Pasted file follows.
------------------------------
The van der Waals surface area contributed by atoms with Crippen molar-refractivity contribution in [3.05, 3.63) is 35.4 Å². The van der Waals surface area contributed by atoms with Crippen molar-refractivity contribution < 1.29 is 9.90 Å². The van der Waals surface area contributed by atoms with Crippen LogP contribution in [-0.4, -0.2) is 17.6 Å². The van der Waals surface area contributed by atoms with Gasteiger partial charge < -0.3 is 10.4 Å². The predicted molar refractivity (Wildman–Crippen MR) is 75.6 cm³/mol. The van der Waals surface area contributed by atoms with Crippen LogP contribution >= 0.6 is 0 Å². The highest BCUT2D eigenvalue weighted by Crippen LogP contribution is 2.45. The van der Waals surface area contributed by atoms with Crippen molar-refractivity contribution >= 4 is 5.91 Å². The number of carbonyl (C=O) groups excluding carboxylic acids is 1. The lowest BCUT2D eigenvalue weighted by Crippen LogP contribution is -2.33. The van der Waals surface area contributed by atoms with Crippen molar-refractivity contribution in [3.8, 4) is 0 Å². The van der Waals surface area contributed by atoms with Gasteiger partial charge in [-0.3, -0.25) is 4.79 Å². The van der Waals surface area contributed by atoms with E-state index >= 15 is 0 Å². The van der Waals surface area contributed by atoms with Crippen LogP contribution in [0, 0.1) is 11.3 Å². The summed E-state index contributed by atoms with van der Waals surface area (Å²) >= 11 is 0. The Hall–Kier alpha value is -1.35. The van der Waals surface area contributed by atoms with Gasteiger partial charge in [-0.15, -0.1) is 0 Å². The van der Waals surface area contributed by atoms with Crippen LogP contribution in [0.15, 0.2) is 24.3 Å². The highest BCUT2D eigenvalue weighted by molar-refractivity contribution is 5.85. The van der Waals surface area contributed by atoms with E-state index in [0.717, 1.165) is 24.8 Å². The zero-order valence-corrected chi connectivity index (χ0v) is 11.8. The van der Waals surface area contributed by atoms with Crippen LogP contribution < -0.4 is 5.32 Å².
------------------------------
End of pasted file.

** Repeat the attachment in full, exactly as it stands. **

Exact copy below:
The van der Waals surface area contributed by atoms with Crippen molar-refractivity contribution in [3.05, 3.63) is 35.4 Å². The van der Waals surface area contributed by atoms with Crippen molar-refractivity contribution < 1.29 is 9.90 Å². The van der Waals surface area contributed by atoms with Crippen LogP contribution in [-0.4, -0.2) is 17.6 Å². The van der Waals surface area contributed by atoms with Gasteiger partial charge < -0.3 is 10.4 Å². The predicted molar refractivity (Wildman–Crippen MR) is 75.6 cm³/mol. The van der Waals surface area contributed by atoms with Crippen LogP contribution >= 0.6 is 0 Å². The highest BCUT2D eigenvalue weighted by Crippen LogP contribution is 2.45. The van der Waals surface area contributed by atoms with Crippen molar-refractivity contribution >= 4 is 5.91 Å². The number of carbonyl (C=O) groups excluding carboxylic acids is 1. The lowest BCUT2D eigenvalue weighted by Crippen LogP contribution is -2.33. The van der Waals surface area contributed by atoms with Crippen molar-refractivity contribution in [3.8, 4) is 0 Å². The van der Waals surface area contributed by atoms with Gasteiger partial charge in [-0.3, -0.25) is 4.79 Å². The van der Waals surface area contributed by atoms with E-state index >= 15 is 0 Å². The van der Waals surface area contributed by atoms with Crippen LogP contribution in [0, 0.1) is 11.3 Å². The summed E-state index contributed by atoms with van der Waals surface area (Å²) >= 11 is 0. The Hall–Kier alpha value is -1.35. The van der Waals surface area contributed by atoms with Gasteiger partial charge in [-0.15, -0.1) is 0 Å². The van der Waals surface area contributed by atoms with Crippen LogP contribution in [0.15, 0.2) is 24.3 Å². The highest BCUT2D eigenvalue weighted by molar-refractivity contribution is 5.85. The van der Waals surface area contributed by atoms with E-state index in [0.717, 1.165) is 24.8 Å². The zero-order valence-corrected chi connectivity index (χ0v) is 11.8. The van der Waals surface area contributed by atoms with Crippen LogP contribution < -0.4 is 5.32 Å².